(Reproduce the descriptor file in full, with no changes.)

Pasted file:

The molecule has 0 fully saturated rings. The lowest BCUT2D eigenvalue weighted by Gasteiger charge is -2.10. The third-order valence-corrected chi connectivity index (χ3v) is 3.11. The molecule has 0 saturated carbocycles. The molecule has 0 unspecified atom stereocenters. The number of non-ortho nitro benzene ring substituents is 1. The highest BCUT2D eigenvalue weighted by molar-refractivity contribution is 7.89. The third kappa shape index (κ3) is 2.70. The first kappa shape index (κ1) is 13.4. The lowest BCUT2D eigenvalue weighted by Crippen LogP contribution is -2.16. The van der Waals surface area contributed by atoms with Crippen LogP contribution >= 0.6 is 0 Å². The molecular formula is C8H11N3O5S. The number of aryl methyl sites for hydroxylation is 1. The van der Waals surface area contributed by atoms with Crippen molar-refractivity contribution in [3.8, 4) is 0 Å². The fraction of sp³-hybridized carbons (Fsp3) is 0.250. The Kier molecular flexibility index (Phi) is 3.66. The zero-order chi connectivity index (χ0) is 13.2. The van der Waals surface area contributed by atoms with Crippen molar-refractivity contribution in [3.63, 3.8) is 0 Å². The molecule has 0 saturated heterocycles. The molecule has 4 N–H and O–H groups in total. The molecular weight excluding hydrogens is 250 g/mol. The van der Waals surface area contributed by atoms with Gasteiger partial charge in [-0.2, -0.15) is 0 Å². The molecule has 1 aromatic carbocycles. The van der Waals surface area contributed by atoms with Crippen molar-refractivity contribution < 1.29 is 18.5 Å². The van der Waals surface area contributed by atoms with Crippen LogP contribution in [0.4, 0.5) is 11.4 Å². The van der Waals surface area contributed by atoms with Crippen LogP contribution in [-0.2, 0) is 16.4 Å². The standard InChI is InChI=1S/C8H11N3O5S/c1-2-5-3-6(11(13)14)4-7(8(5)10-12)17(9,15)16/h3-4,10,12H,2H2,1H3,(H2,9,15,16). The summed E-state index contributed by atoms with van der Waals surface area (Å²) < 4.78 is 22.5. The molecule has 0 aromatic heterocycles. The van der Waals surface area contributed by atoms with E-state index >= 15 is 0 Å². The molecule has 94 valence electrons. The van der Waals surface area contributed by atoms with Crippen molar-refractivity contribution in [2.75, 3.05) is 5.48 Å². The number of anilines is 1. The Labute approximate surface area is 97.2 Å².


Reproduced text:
The molecule has 0 fully saturated rings. The lowest BCUT2D eigenvalue weighted by Gasteiger charge is -2.10. The third-order valence-corrected chi connectivity index (χ3v) is 3.11. The molecule has 0 saturated carbocycles. The molecule has 0 unspecified atom stereocenters. The number of non-ortho nitro benzene ring substituents is 1. The highest BCUT2D eigenvalue weighted by molar-refractivity contribution is 7.89. The third kappa shape index (κ3) is 2.70. The first kappa shape index (κ1) is 13.4. The lowest BCUT2D eigenvalue weighted by Crippen LogP contribution is -2.16. The van der Waals surface area contributed by atoms with Crippen LogP contribution >= 0.6 is 0 Å². The molecular formula is C8H11N3O5S. The number of aryl methyl sites for hydroxylation is 1. The van der Waals surface area contributed by atoms with Crippen molar-refractivity contribution in [3.8, 4) is 0 Å². The fraction of sp³-hybridized carbons (Fsp3) is 0.250. The Kier molecular flexibility index (Phi) is 3.66. The zero-order chi connectivity index (χ0) is 13.2. The van der Waals surface area contributed by atoms with Crippen molar-refractivity contribution in [3.63, 3.8) is 0 Å². The molecule has 0 saturated heterocycles. The molecule has 4 N–H and O–H groups in total. The molecular weight excluding hydrogens is 250 g/mol. The van der Waals surface area contributed by atoms with Gasteiger partial charge in [-0.2, -0.15) is 0 Å². The molecule has 1 aromatic carbocycles. The van der Waals surface area contributed by atoms with Crippen molar-refractivity contribution < 1.29 is 18.5 Å². The van der Waals surface area contributed by atoms with Crippen LogP contribution in [0.4, 0.5) is 11.4 Å². The van der Waals surface area contributed by atoms with Crippen LogP contribution in [-0.2, 0) is 16.4 Å². The standard InChI is InChI=1S/C8H11N3O5S/c1-2-5-3-6(11(13)14)4-7(8(5)10-12)17(9,15)16/h3-4,10,12H,2H2,1H3,(H2,9,15,16). The summed E-state index contributed by atoms with van der Waals surface area (Å²) < 4.78 is 22.5. The molecule has 0 aromatic heterocycles. The van der Waals surface area contributed by atoms with E-state index >= 15 is 0 Å². The molecule has 94 valence electrons. The van der Waals surface area contributed by atoms with Crippen molar-refractivity contribution in [2.75, 3.05) is 5.48 Å². The number of anilines is 1. The Labute approximate surface area is 97.2 Å².